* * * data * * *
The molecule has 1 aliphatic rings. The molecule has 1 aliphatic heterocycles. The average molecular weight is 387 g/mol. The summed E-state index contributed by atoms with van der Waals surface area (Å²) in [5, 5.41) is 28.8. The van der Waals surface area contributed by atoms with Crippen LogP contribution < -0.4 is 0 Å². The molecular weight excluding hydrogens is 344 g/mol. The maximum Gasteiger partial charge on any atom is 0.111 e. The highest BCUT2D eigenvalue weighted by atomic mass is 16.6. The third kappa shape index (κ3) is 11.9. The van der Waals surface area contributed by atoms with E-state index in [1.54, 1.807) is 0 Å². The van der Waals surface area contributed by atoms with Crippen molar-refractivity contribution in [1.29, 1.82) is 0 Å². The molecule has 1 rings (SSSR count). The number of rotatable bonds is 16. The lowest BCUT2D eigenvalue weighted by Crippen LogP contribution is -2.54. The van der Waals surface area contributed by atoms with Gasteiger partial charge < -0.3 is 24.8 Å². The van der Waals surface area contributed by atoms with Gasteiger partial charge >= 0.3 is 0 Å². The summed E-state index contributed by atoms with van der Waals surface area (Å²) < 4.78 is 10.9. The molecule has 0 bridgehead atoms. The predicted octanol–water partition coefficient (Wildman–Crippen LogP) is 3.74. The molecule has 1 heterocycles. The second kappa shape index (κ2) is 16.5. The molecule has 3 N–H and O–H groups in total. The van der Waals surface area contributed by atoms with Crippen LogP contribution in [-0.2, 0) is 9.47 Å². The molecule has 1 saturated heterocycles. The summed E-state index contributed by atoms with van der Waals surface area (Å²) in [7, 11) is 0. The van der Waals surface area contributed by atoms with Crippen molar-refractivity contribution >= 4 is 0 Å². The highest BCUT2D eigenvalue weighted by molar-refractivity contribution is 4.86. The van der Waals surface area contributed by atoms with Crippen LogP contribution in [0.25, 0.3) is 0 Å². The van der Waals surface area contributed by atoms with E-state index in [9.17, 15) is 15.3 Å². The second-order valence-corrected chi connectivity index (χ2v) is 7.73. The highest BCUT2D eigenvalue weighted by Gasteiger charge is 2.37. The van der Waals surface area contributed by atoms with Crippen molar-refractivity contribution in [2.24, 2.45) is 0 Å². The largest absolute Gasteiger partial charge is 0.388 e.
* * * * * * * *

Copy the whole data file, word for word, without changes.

The molecule has 1 aliphatic rings. The molecule has 1 aliphatic heterocycles. The average molecular weight is 387 g/mol. The summed E-state index contributed by atoms with van der Waals surface area (Å²) in [5, 5.41) is 28.8. The van der Waals surface area contributed by atoms with Crippen LogP contribution < -0.4 is 0 Å². The molecular weight excluding hydrogens is 344 g/mol. The maximum Gasteiger partial charge on any atom is 0.111 e. The highest BCUT2D eigenvalue weighted by atomic mass is 16.6. The third kappa shape index (κ3) is 11.9. The van der Waals surface area contributed by atoms with E-state index in [1.54, 1.807) is 0 Å². The van der Waals surface area contributed by atoms with Crippen molar-refractivity contribution in [1.29, 1.82) is 0 Å². The molecule has 1 rings (SSSR count). The number of rotatable bonds is 16. The lowest BCUT2D eigenvalue weighted by Crippen LogP contribution is -2.54. The van der Waals surface area contributed by atoms with Gasteiger partial charge < -0.3 is 24.8 Å². The van der Waals surface area contributed by atoms with Gasteiger partial charge >= 0.3 is 0 Å². The summed E-state index contributed by atoms with van der Waals surface area (Å²) < 4.78 is 10.9. The molecule has 0 bridgehead atoms. The predicted octanol–water partition coefficient (Wildman–Crippen LogP) is 3.74. The molecule has 1 heterocycles. The second kappa shape index (κ2) is 16.5. The molecule has 3 N–H and O–H groups in total. The van der Waals surface area contributed by atoms with Crippen LogP contribution in [-0.2, 0) is 9.47 Å². The molecule has 1 saturated heterocycles. The summed E-state index contributed by atoms with van der Waals surface area (Å²) in [7, 11) is 0. The van der Waals surface area contributed by atoms with Crippen molar-refractivity contribution >= 4 is 0 Å². The highest BCUT2D eigenvalue weighted by molar-refractivity contribution is 4.86. The van der Waals surface area contributed by atoms with Crippen LogP contribution in [0.25, 0.3) is 0 Å². The van der Waals surface area contributed by atoms with E-state index in [9.17, 15) is 15.3 Å². The second-order valence-corrected chi connectivity index (χ2v) is 7.73. The highest BCUT2D eigenvalue weighted by Gasteiger charge is 2.37. The van der Waals surface area contributed by atoms with Crippen molar-refractivity contribution in [2.24, 2.45) is 0 Å². The largest absolute Gasteiger partial charge is 0.388 e.